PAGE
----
STEVE CHIOTAKIS: It's now official. President Obama is running for re-election. But the timing of this morning's web announcement isn't just a coincidence. Its focused on -- you guessed it -- money.
Marketplace's Gregory Warner reports.
GREGORY WARNER: By filing papers with the Federal Election Commission today, the president can officially start fundraising for his re-election. That gives him the entire second quarter -- April, May, June -- until his campaign has to tell anyone how much money they've raised. They're going for maximum sticker shock.
I called up Tony Corrado he's a campaign finance expert at Colby College in Maine.
WARNER: But the money you raise is itself an ad.
TONY CORRADO: That's correct. Especially in the year before the election. Fundraising is one of the main metrics used to assess a candidate's strength.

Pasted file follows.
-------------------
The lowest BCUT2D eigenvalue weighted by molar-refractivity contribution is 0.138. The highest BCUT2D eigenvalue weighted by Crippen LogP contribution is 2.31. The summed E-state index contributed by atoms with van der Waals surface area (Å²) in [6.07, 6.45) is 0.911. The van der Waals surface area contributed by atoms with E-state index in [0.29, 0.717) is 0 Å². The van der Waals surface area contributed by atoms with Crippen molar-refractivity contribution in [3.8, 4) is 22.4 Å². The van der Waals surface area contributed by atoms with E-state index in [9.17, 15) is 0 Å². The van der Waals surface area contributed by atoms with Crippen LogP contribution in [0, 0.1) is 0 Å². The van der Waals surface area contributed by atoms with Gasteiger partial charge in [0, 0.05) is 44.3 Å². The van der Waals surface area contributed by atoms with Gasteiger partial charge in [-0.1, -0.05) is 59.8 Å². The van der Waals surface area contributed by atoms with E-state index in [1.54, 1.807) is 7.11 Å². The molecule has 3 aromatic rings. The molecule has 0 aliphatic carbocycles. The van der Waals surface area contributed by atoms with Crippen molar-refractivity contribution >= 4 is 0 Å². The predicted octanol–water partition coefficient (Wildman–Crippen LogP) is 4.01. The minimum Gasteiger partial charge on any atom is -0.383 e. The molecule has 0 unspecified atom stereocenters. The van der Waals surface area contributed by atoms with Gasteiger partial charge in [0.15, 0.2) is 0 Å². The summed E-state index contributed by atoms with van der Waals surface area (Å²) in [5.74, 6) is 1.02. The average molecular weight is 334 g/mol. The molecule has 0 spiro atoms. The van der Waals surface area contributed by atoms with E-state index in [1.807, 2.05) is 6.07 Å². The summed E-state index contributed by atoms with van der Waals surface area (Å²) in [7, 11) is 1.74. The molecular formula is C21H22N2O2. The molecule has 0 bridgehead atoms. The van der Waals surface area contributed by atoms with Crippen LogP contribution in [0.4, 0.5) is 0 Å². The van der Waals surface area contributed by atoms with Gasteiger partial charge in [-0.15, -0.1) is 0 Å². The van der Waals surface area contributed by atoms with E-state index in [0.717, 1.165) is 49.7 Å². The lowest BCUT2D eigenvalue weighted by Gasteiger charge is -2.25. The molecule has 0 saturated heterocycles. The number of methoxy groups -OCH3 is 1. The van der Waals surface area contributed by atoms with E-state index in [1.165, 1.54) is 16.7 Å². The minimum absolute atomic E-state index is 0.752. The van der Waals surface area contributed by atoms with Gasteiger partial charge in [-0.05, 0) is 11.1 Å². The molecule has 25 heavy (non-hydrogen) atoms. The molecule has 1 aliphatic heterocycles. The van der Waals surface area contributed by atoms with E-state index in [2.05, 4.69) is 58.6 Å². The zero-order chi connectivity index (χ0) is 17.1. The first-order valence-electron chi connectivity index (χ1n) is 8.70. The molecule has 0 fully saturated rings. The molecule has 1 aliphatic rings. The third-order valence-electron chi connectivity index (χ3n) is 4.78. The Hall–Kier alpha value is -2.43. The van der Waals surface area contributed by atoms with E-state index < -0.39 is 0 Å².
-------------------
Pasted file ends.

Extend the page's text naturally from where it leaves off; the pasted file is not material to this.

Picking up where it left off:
President Obama raised $750 million in 2008. Now Corrado and others are talking about this being the first billion dollar campaign. That means meetings with big ticket donors. And also lots of Facebook and Twitter campaigns to reach out to small donors.
CORRADO: The technology in 2012 is even more powerful than the technology in 2008 and they'll make use of that in their campaign.
Because in the war of campaign war chests -- its not just about how much money you raise, but who is writing the checks.
I'm Gregory Warner, for Marketplace.